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Counting the Costs of Improper Cost Management
The Landscape as we knew it is no more. In the post Jackson/Mitchell regime in which we find ourselves non-compliance of court directions, rules, orders and practice directions will not (and in the view of the Court of Appeal’s recent decisions) cannot be tolerated. The winds of change have heralded the much touted and some may say much maligned Court of Appeal decisions of both Mitchell and Durrant (please see excellent blog items of both Miss Brookfield and Miss Watters of Chambers). It is correct of course that the decisions in both Mitchell and Durrant are far reaching and are not just limited to specific issues of relief from sanctions. The implications of the decisions for costs management, costs budgeting and the award of costs should be of significant concern to any practitioner.
The Mitchell case, which has been discussed in detail by Miss Brookfield, does set an alarming precedent when one actually considers the circumstances. Indeed, one would hate to swap positions with the unfortunate individual at the Appellant firm who failed to comply with the new guidance in relation to costs budgeting.
It is worth reminding ourselves that the Rules expressly provide for two potential automatic strikeouts pursuant to CPR 3.13 and 3.14. The aforesaid should be ingrained in the mind of any personal injury practitioners, but in case they aren’t CPR 3.13 determines that, unless the court orders otherwise, all parties except Litigants in Person must file and exchange their costs budgets at least 7 days before the Case Management Conference. However in the Mitchell case such was not complied with until at least 24 hours before the hearing. Therefore on the one hand one was left with a six day non-compliance versus a costs budget that was in excess of £500,000.00. Understandably at first blush one would perhaps point to the understandable balance of prejudice that would exist if the costs budget was not considered by the Court. However as we all know the Court of Appeal was unsympathetic with the Appellant’s submissions and upheld the decision of Master McLeod at first instance.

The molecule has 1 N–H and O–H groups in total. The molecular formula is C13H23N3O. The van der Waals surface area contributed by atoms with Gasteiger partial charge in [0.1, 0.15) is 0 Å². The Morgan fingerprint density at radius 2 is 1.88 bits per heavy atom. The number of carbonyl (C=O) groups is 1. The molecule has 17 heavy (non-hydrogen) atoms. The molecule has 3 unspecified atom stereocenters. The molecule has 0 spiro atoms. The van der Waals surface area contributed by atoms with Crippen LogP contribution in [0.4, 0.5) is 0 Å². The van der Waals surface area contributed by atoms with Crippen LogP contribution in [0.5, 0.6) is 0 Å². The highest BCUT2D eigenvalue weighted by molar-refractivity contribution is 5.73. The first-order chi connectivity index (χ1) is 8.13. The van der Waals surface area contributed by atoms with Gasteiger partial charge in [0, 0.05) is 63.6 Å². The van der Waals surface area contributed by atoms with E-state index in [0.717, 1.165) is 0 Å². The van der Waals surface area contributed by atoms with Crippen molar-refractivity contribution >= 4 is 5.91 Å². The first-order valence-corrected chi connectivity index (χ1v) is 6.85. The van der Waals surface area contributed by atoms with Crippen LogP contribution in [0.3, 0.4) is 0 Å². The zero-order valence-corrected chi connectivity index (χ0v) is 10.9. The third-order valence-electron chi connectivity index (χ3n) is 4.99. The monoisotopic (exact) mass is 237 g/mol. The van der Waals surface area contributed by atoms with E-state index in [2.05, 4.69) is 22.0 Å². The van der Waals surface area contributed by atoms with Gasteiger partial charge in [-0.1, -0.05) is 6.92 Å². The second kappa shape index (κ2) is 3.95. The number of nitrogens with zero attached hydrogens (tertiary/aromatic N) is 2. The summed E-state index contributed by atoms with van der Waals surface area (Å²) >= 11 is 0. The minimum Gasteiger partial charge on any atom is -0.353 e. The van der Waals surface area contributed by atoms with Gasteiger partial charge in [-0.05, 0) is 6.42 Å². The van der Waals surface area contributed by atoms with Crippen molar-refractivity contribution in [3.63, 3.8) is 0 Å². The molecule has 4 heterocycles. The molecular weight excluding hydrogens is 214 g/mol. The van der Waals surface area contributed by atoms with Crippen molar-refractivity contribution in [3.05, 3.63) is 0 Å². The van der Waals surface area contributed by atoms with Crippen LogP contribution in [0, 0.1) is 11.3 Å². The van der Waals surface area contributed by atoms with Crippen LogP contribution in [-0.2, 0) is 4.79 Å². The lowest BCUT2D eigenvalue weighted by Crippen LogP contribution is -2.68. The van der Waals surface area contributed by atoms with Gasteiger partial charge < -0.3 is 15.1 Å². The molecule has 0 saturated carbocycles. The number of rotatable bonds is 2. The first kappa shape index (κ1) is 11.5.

Of course a failure to file a budget in time will trigger the sanction of CPR 3.14 and the party will be treated as having filed the budget comprising only the applicable court fees.
Given the express wording of the Rules and their somewhat simplistic and obvious effects the fallout of the Mitchell Decision is perhaps unsurprising. Indeed, given the new approach the courts are taking to CPR 3.9 Relief from Sanctions Applications it would be difficult, unless some fairly compelling explanation can be provided, that any application under 3.9 for failure to comply with the requirements of 3.13 and 3.14 would be successful.
Indeed, it is from recent experience that the courts have been less than sympathetic when considering failures to comply with costs management directions. A recent decision from Liverpool County Court sets out the current stance. At paragraph 1 of the Practice Direction 3E express guidance is offered on the use of the precedent H form and the specific wording of the statement of truth, which is set out in Practice Direction 22. In this recent case the cost budget although signed with a statement of truth, did not contain the correct wording as stipulated by the rules. The Court struck out the costs budget and gave an order that the party’s costs be limited to the relevant court fees. It should be remembered that the Form was signed by a Partner in the firm and therefore one cannot question the intentions of the signatory.